In 1980, the Centre reiterated its decision not to permit civil servants to participate in the activities of the RSS and the Jamaat-e-Islami. "In the context of the current situation in the country, the need to ensure secular outlook on the part of gover nment servants is all the more important. The need to eradicate communal feelings and communal bias cannot be overemphasised," the Government said.

VAJPAYEE'S and Advani's defence of the Gujarat Government's decision drew flak from Opposition parties.

The Congress(I) submitted a memorandum to President K.R. Narayanan, in which it sought a reversal of the Gujarat Government's order. The President forwarded the memorandum to the Government, and although no explanation was sought from it, the Prime Minis ter asserted that the Government would offer him a satisfactory explanation.

Congress(I) spokesperson Anil Shastri wanted the BJP's allies in the NDA to take note of Vajpayee's remark, which he said marked a "major deviation". The Congress(I) launched a campaign to protest against the Gujarat Government's decision. Party presiden t and Leader of the Opposition Sonia Gandhi led a march by party workers to the Prime Minister's residence in New Delhi on January 30, the anniversary of Mahatma Gandhi's assassination. She broke through a police barricade, courted arrest, and exhorted p arty workers to campaign aggressively on the issue, if necessary by "filling the jails". Later in the day she addressed a rally in Ahmedabad.

Madhya Pradesh Chief Minister and Congress(I) leader Digvijay Singh said the Prime Minister had adopted a "benign attitude" towards his party's government in Gujarat.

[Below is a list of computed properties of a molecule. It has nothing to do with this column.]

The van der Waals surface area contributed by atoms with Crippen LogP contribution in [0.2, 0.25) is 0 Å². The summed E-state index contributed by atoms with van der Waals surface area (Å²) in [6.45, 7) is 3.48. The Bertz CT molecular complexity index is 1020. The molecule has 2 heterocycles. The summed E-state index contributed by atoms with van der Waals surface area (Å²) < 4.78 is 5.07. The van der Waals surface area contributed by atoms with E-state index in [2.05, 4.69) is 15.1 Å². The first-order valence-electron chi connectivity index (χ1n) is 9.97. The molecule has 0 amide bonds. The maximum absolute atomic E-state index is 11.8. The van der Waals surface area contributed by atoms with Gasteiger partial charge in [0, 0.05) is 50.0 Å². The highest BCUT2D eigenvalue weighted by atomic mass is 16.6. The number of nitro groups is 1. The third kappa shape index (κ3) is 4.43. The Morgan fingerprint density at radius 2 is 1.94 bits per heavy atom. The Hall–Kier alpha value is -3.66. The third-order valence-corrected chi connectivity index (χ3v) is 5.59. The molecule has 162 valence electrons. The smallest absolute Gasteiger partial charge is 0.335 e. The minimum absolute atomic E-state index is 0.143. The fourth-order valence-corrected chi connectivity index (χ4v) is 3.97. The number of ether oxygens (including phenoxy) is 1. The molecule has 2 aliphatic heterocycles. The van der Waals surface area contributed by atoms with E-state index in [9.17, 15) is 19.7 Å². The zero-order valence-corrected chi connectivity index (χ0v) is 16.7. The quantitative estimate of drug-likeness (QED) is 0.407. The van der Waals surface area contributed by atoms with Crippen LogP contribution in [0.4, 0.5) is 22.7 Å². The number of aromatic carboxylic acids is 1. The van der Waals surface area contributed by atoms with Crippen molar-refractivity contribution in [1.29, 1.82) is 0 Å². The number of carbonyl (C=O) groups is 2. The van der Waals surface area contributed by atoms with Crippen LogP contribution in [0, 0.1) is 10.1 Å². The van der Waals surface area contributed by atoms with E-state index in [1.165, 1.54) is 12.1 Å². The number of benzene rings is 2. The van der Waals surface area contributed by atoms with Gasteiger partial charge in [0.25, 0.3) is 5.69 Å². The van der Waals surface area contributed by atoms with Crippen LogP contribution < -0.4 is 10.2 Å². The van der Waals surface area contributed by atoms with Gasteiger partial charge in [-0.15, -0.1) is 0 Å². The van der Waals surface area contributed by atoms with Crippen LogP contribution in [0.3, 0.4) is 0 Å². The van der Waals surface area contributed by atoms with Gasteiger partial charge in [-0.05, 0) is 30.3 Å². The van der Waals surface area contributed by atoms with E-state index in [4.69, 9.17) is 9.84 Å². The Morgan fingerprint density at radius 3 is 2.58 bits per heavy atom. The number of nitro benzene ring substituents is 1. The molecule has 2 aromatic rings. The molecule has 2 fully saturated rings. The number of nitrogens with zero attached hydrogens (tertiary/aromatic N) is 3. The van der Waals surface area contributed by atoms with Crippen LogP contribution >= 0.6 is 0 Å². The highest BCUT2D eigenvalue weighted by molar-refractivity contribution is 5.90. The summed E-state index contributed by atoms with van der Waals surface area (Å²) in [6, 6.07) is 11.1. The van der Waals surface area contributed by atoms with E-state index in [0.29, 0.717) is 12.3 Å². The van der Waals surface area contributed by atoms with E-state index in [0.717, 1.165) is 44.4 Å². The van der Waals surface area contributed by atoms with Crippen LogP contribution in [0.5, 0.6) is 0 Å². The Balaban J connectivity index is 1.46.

Communist Party of India national secretary D. Raja warned that the Prime Minister's action in giving a clean chit to the RSS would open a Pandora's box and embolden other communal and fundamentalist organisations to demand a similar relaxation of rules. The Janata Dal (Secular) said that Vajpayee's description of the RSS as a non-political outfit that was active only in the social sphere was fallacious. Party spokesperson Kunwar Danish Ali said that several commissions of inquiry had indicted the RSS f or its role in communal clashes.

The Polit Bureau of the Communist Party of India (Marxist) refuted the Prime Minister's claim that the RSS was a "social outfit" and said there was no doubt that the Sangh had a "clear-cut political-ideological perspective though working in the guise of a social outfit". It suspected that the Gujarat Government's order was aimed at infiltrating the State administration with RSS elements and communalising it.

THE BJP's allies in the NDA seemed an excessively eager to accept the alibi put out by Vajpayee in defence of the RSS. Tamil Nadu Chief Minister and Dravida Munnetra Kazhagam (DMK) president M. Karunanidhi said he found nothing wrong in the Prime Ministe r's characterisation of the RSS (see box). Janata Dal (United) vice-president Jeevaraj Alva defended the Prime Minister's remark.

The Gujarat Government, which had come under attack following its controversial order, seemed relieved by Vajpayee's and Advani's defence of its action. The Government and the BJP's State unit dismissed the Congress(I)'s protests as of no consequence.